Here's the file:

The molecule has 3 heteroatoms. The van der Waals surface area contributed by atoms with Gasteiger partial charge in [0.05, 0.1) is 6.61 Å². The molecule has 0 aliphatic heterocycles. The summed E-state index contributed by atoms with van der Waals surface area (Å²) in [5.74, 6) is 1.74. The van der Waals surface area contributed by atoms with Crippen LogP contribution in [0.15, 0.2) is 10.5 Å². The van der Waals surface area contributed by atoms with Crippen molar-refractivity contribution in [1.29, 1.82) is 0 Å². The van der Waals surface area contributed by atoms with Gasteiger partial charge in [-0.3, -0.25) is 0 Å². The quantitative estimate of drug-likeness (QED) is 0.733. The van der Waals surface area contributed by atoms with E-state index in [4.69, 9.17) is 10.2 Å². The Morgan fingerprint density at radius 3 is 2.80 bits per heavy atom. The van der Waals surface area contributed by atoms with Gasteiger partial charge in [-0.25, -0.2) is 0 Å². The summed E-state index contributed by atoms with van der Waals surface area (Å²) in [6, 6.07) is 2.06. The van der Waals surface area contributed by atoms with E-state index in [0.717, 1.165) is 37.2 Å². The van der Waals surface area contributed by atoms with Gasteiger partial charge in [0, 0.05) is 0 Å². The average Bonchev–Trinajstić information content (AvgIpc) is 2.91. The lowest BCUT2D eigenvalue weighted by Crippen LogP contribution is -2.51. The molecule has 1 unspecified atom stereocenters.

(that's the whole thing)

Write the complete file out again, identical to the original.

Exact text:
The molecule has 3 heteroatoms. The van der Waals surface area contributed by atoms with Gasteiger partial charge in [0.05, 0.1) is 6.61 Å². The molecule has 0 aliphatic heterocycles. The summed E-state index contributed by atoms with van der Waals surface area (Å²) in [5.74, 6) is 1.74. The van der Waals surface area contributed by atoms with Crippen LogP contribution in [0.15, 0.2) is 10.5 Å². The van der Waals surface area contributed by atoms with Crippen molar-refractivity contribution in [1.29, 1.82) is 0 Å². The van der Waals surface area contributed by atoms with Gasteiger partial charge in [-0.3, -0.25) is 0 Å². The quantitative estimate of drug-likeness (QED) is 0.733. The van der Waals surface area contributed by atoms with E-state index in [4.69, 9.17) is 10.2 Å². The Morgan fingerprint density at radius 3 is 2.80 bits per heavy atom. The van der Waals surface area contributed by atoms with Gasteiger partial charge in [-0.25, -0.2) is 0 Å². The summed E-state index contributed by atoms with van der Waals surface area (Å²) in [6, 6.07) is 2.06. The van der Waals surface area contributed by atoms with E-state index in [0.717, 1.165) is 37.2 Å². The van der Waals surface area contributed by atoms with Gasteiger partial charge in [0, 0.05) is 0 Å². The average Bonchev–Trinajstić information content (AvgIpc) is 2.91. The lowest BCUT2D eigenvalue weighted by Crippen LogP contribution is -2.51. The molecule has 1 unspecified atom stereocenters.